ProView – Mountainsmith Mayhem 45 Backpack
Mayhem – a situation in which there is little to no order or control.
Every time I pack for a trip, jackets, shirts, and pants are thrown over every chair, and gear covers every inch of the floor. What does that sound like to you? Over the past month of testing the Mountainsmith Mayhem 45 has conquered the fit, flow, and functional mayhem often encountered in the outdoor world.
Mountainsmith Mayhem 45 Backpack
Product Description: Why compromise when you don’t have to? The 2019 Mayhem 45 is ultralight, ultra-durable, and ultra-comfortable. Built with Spectra® Fiber, the pack offers a top tier strength-to-weight ratio. Used by military and law enforcement, Spectra® Fiber is an ultra-high-molecular-weight polyethylene known for its light weight, strength and abrasion resistance properties. In the Mayhem 45, this means more efficient pack carry, more mileage, and a lifetime of adventures. Less pack weight also means more room for the essentials—like melted chocolate bars and squished PB&Js.
Price: $180 MSRP
I found the Mountainsmith Mayhem 45 to be a very versatile pack. It will swallow gear and continue to ask for more, the suspension and anti-sweat system is the best I’ve ever experienced, and the outer pack features allow quick and easy access to many essential tools. If you’re in the market for an all-in-one quiver pack, take control your trip mayhem with the Mountainsmith Mayhem 45.
- Intuitive Use
- Thoughtful Features
- A few features could use tweaks to make it 5 stars
My first trip out I loaded the pack down for a full day ski tour in the Tetons. I pulled the shoulder and waist straps, so the pack was tight against my body. I expected to have the usual shoulder and hip pains from “cushy” strap systems that dug into my bony body, but that never happened. After four hours of skinning uphill, I was free from aches and pains. The plush EVA foam provided even pressure across the contact points and resulted in absolutely no hot spots. When we reached the top, I gave the straps one last tug to tighten them up before I started downhill. The Mayhem hugged my body as I wove through tight trees and jumped off small cliffs all the way back to the car.
The next day we opted to boot pack up to the top of Teton Pass. As we left the car, I threw my shovel into the back outer pocket (great for quick access!) and strapped my skis onto the pack in the A-frame position. The retention system held the skis solidly in place as we meandered up the boot track. No matter how I would have layered for this hike, my back inevitably gets soaked with sweat.
Like many other packs, Mountainsmith claims they have a great airflow system to prevent moisture from pooling on your back. I can honestly say this is the first time that claim has ever held true. As I hiked upward, the air passed between the foam panels and my back and whisked the moisture away. The pack was doing great in the ski environment, but how versatile could it be?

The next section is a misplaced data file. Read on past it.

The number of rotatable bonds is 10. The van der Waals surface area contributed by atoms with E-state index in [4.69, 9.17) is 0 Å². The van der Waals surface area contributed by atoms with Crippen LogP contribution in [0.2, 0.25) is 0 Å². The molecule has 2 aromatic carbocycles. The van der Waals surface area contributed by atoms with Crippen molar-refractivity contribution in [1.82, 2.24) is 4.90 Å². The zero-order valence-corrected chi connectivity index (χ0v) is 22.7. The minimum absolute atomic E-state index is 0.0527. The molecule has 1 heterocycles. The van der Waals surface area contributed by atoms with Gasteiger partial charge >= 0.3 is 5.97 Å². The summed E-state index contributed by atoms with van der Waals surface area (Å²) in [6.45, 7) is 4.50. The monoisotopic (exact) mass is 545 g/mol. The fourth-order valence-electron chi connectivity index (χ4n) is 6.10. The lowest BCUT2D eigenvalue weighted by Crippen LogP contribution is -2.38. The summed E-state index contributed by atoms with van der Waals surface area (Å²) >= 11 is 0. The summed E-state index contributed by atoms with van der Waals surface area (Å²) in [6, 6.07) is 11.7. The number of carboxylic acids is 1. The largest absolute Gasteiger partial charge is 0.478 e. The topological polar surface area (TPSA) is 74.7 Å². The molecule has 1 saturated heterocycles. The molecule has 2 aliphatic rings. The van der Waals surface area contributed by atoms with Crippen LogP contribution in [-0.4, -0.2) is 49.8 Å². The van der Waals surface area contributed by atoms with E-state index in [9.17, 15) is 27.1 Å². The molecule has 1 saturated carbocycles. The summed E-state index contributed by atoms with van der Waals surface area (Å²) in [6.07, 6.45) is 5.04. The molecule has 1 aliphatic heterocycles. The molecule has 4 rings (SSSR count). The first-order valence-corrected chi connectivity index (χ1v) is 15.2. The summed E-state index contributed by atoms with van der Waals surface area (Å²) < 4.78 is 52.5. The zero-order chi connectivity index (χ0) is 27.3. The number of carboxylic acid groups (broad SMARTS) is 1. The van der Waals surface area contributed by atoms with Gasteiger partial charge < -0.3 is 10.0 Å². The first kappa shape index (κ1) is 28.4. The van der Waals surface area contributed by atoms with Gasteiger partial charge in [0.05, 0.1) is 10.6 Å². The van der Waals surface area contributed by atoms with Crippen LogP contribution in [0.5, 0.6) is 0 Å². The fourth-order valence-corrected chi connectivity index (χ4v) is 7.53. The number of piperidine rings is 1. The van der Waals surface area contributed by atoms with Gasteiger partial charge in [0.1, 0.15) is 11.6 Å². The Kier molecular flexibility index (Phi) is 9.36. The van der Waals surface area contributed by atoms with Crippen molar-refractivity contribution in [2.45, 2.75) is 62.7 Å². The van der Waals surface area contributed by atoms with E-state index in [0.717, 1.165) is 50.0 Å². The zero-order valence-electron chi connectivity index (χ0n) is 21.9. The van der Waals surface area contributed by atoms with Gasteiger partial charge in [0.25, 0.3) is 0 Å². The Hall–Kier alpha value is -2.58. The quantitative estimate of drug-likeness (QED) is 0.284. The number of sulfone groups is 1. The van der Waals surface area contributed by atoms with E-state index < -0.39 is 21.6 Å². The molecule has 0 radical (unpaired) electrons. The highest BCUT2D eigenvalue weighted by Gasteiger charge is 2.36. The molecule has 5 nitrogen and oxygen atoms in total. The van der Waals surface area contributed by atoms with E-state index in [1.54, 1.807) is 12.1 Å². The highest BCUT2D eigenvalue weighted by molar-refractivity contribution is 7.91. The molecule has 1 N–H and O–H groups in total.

The following week I took the pack out for some ice climbing. The tool retention system is great for both technical tools or a common ice axe. The hook and elastic band system can easily wrap around any grip and can be removed for speedy access to your tools if encountering slippery or steep terrain. Additionally, another great feature of this pack is the ¾ zip function for access to the main compartment. I’m always in such a hurry to get going that I throw my gloves into the bottom of my pack and when I get to the trailhead I think, “Oh man, I really need my gloves now!” Whenever I made that mistake, I quickly unzipped the side of the pack, grabbed my gloves, and zipped it back up. No need to pour out the entire contents anymore! Mountainsmith was definitely thinking of people like me when they designed this feature. The creators of the Mayhem also installed two large mesh pockets on the side of the pack for water storage, and two pockets in the top of the pack for snacks and other items requiring quick access. So far, the pack was hitting all the marks.
Two things come to mind when I think of improvements. I have a smaller waist so it’s quite often that I have the waist straps tensioned almost as tight as they can go. This results in long loose straps that need to be stored. Unfortunately, because my waist is so small, the Mayhem did not have a designated way to wrap up those loose ends; I loathe long dangling straps. If you’re someone who has a larger waist, there are elastic bands that allow the straps to be folded into. I would much prefer a waistband-sleeve or Velcro storage system instead of the band; those systems would accommodate any sized waist.
I also find the elastic waist pockets to be inadequate. The few times I placed a snack into the elastic pocket, it fell out when I leaned over to tighten bindings or dig in the snow. I’ve also found that elastic, in general, will lose its tension over time and become ineffective. I would like to see the waist pockets changed to a zipper style. I did use these pockets to store the loose waist straps, so they ended up having a good purpose, although, I’m sure, that was not their intended use.
I found the Mountainsmith Mayhem 45 to be a very versatile pack. It will swallow gear and still have room, the suspension and anti-sweat system are the best I’ve ever experienced, and the outer pack features allow quick and easy access to many essential tools. If you’re in the market for an all-in-one quiver pack, take control your trip mayhem with the Mountainsmith Mayhem 45.
David Hanks is a ski patroller, pilot, and photographer. When he’s not working, you’ll never find him in the same place for more than a few days. Most recently he’s spent his time flying planes in Alaska, climbing rocks and ice in the west, and playing in boats of all types. He loves to share his experiences and knowledge with friends old and new. Connect with him on Instagram @Dav1d.hanks.